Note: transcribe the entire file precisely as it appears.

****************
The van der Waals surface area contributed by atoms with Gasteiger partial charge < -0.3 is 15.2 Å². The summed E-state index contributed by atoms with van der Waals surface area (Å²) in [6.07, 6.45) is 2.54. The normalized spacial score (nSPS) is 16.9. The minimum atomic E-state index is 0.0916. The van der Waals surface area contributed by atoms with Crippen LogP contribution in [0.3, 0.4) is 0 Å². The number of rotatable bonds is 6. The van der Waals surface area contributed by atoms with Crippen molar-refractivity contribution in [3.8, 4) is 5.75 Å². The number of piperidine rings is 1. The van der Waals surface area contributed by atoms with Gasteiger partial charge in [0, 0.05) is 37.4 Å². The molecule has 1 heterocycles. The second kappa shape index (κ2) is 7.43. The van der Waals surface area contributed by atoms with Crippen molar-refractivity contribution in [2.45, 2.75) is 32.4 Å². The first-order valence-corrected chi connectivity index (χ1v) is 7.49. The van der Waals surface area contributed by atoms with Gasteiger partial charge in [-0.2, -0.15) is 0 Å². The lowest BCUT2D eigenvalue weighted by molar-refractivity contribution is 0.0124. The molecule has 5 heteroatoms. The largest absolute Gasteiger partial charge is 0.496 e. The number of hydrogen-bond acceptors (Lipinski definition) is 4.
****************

The van der Waals surface area contributed by atoms with Gasteiger partial charge < -0.3 is 15.2 Å². The summed E-state index contributed by atoms with van der Waals surface area (Å²) in [6.07, 6.45) is 2.54. The normalized spacial score (nSPS) is 16.9. The minimum atomic E-state index is 0.0916. The van der Waals surface area contributed by atoms with Crippen LogP contribution in [0.3, 0.4) is 0 Å². The number of rotatable bonds is 6. The van der Waals surface area contributed by atoms with Crippen molar-refractivity contribution in [3.8, 4) is 5.75 Å². The number of piperidine rings is 1. The van der Waals surface area contributed by atoms with Gasteiger partial charge in [0, 0.05) is 37.4 Å². The molecule has 1 heterocycles. The second kappa shape index (κ2) is 7.43. The van der Waals surface area contributed by atoms with Crippen molar-refractivity contribution in [2.45, 2.75) is 32.4 Å². The first-order valence-corrected chi connectivity index (χ1v) is 7.49. The van der Waals surface area contributed by atoms with Gasteiger partial charge in [-0.2, -0.15) is 0 Å². The lowest BCUT2D eigenvalue weighted by molar-refractivity contribution is 0.0124. The molecule has 5 heteroatoms. The largest absolute Gasteiger partial charge is 0.496 e. The number of hydrogen-bond acceptors (Lipinski definition) is 4.